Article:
What about Freese?

Every now and then you get a really stark example of the unfairness of the universe, two near-identical folks faring very differently. Not that David Freese’s career earnings of $16.3 million warrant a folk song, but he’s one of the last still-unemployed free agents despite being a near-twin to Chase Headley. Headley’s last five WARs are 2.8, 6.3 (his career year), 3.4, 3.5, 1.1, while Freese’s are 1.7, 3.8, -0.5, 1.4, 2.3. Who’s a better bet to perform in 2016? Headley’s average performance has been better, but the decline, and the troublingly recurring back problems, are hard to ignore – as Brad has noted, and as the projections seem to take seriously: for 2016, BBREF projects a .708 OPS for Headley, but a .723 for Freese. Headley is a year younger, but he has three years left on his four-year, $52 million contract – and nobody is offering Freese the two-year, $26 million that would parallel Headley’s same-age years. So why not offer Freese the corner backup role many of us thought should go to Juan Uribe? Freese also has played 9 games at 1B, which isn’t a lot, but shows he could be either emergency backup 1B or, if he’s really competent there (and the team could spend the spring boot-camping him at 1B), he could be the team’s much-needed solid-hitting Mark Teixeira backup.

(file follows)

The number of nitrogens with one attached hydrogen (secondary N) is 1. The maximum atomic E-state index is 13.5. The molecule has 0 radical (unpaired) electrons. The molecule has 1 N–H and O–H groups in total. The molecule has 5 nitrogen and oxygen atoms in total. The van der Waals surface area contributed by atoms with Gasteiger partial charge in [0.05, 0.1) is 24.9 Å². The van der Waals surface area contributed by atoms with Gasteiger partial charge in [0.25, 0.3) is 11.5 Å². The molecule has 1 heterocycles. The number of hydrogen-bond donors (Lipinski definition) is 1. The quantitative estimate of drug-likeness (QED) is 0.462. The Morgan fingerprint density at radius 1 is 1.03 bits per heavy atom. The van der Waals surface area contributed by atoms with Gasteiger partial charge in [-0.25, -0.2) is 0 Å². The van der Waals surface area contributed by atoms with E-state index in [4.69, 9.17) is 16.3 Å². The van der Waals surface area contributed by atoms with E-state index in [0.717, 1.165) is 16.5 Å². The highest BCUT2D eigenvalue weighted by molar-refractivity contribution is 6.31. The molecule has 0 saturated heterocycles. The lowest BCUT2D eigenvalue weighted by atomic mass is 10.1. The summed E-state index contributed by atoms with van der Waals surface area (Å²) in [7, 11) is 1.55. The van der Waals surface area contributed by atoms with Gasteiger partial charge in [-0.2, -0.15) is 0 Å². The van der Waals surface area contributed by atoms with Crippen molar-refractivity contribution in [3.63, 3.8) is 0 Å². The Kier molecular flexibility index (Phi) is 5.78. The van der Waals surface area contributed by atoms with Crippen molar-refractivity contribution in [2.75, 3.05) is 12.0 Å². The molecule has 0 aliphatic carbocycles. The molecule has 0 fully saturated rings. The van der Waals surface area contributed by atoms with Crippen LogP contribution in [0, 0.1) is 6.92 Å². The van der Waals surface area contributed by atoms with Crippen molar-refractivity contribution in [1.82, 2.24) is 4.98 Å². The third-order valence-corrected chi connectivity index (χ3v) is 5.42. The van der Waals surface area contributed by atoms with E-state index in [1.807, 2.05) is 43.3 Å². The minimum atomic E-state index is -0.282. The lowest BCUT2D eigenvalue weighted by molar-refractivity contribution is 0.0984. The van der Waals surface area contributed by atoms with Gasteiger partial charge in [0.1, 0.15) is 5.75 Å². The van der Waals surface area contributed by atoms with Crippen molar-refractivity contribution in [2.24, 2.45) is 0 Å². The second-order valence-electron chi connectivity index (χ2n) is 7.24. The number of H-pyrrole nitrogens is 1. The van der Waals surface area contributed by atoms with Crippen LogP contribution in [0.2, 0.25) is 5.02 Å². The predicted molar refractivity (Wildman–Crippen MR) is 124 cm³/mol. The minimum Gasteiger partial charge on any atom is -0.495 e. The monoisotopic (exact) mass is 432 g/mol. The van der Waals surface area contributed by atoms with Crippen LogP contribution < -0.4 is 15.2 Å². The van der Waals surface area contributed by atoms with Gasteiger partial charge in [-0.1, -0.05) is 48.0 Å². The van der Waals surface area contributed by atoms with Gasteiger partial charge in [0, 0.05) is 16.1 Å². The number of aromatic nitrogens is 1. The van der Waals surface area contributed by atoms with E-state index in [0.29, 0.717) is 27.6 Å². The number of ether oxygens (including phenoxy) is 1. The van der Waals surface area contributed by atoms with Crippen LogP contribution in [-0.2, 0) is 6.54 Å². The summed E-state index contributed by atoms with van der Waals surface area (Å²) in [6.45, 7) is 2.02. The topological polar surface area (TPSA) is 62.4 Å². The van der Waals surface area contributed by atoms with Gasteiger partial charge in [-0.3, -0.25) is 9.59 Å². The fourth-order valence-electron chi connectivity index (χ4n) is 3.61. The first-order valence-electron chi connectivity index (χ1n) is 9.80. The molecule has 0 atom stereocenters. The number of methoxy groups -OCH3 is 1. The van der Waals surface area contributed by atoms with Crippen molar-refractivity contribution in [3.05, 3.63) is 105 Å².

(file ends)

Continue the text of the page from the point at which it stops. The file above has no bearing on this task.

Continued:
Freese wants a full-time job, but I’d like to be 10 pounds lighter and 5 inches taller, and as a wise man once said, you can’t always get what you want – and Freese just doesn’t have a full-time job on the table. Maybe he’ll get one, but suitors like the Indians passed him up (for Uribe), and the Yankees’ brittle 3B/1B tandem easily could get Freese half a season or more of playing time. Here are Teixeira’s games played for each of the last four years: 123, 15, 123, 111. He’s not going to get more durable at age 36, and to preserve a brittle slugger, 1-2 weekly days off even when he’s not on the DL would be prudent. Headley played 156 games last year but probably shouldn’t have, given his age, his back problems, and the sheer demands of 3B on a 32 year-old with back problems; 1-2 weekly days off for him would be a nice luxury.

Freese also offers a nice bench weapon: he’s a lefty masher, hitting .296/.367/.459 against southpaws. That makes him a nice pinch-hitter for lefties like Gregorious, Gardner, or Ellsbury (or a righty like Castro, if he doesn’t hit well this year).

I hope the team has looked into this. It makes enough sense that maybe they have; or maybe they know he’s not really a viable first baseman, in which case his bench utility is low. If I were Freese, I’d probably hold out for a team offering a starting role, but if no starting gig materializes by, say, this week, I’d call Cashman back, and start breaking in the old first baseman’s glove I stole from Pujols to put on eBay as I left Anaheim.